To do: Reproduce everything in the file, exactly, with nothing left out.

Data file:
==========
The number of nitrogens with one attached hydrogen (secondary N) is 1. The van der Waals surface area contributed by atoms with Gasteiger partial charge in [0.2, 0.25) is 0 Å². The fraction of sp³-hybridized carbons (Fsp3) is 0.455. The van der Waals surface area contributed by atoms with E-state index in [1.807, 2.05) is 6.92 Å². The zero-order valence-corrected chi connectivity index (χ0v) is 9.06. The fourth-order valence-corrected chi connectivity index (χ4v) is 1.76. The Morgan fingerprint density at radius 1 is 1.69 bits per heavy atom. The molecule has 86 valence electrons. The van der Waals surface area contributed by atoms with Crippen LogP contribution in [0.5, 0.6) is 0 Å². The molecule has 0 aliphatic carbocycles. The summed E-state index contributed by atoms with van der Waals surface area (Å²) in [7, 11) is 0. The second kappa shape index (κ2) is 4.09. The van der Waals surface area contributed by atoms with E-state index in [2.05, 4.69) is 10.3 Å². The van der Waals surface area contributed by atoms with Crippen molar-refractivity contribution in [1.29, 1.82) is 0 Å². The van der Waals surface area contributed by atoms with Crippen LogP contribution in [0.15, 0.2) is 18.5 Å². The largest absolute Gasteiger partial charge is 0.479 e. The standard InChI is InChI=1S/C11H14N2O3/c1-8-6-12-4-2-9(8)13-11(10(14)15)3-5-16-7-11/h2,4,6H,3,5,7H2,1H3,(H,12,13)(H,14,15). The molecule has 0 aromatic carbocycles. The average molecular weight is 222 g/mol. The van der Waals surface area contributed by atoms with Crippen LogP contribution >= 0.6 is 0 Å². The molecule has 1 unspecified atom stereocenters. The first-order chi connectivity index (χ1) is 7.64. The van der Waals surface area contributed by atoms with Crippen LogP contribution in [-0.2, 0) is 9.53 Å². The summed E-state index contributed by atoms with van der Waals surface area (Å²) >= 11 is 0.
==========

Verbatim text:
The number of nitrogens with one attached hydrogen (secondary N) is 1. The van der Waals surface area contributed by atoms with Gasteiger partial charge in [0.2, 0.25) is 0 Å². The fraction of sp³-hybridized carbons (Fsp3) is 0.455. The van der Waals surface area contributed by atoms with E-state index in [1.807, 2.05) is 6.92 Å². The zero-order valence-corrected chi connectivity index (χ0v) is 9.06. The fourth-order valence-corrected chi connectivity index (χ4v) is 1.76. The Morgan fingerprint density at radius 1 is 1.69 bits per heavy atom. The molecule has 86 valence electrons. The van der Waals surface area contributed by atoms with Crippen LogP contribution in [0.5, 0.6) is 0 Å². The molecule has 0 aliphatic carbocycles. The summed E-state index contributed by atoms with van der Waals surface area (Å²) in [7, 11) is 0. The second kappa shape index (κ2) is 4.09. The van der Waals surface area contributed by atoms with E-state index in [2.05, 4.69) is 10.3 Å². The van der Waals surface area contributed by atoms with Crippen molar-refractivity contribution in [1.29, 1.82) is 0 Å². The van der Waals surface area contributed by atoms with Crippen LogP contribution in [0.15, 0.2) is 18.5 Å². The largest absolute Gasteiger partial charge is 0.479 e. The standard InChI is InChI=1S/C11H14N2O3/c1-8-6-12-4-2-9(8)13-11(10(14)15)3-5-16-7-11/h2,4,6H,3,5,7H2,1H3,(H,12,13)(H,14,15). The molecule has 0 aromatic carbocycles. The average molecular weight is 222 g/mol. The van der Waals surface area contributed by atoms with Crippen LogP contribution >= 0.6 is 0 Å². The molecule has 1 unspecified atom stereocenters. The first-order chi connectivity index (χ1) is 7.64. The van der Waals surface area contributed by atoms with Crippen LogP contribution in [-0.2, 0) is 9.53 Å². The summed E-state index contributed by atoms with van der Waals surface area (Å²) >= 11 is 0.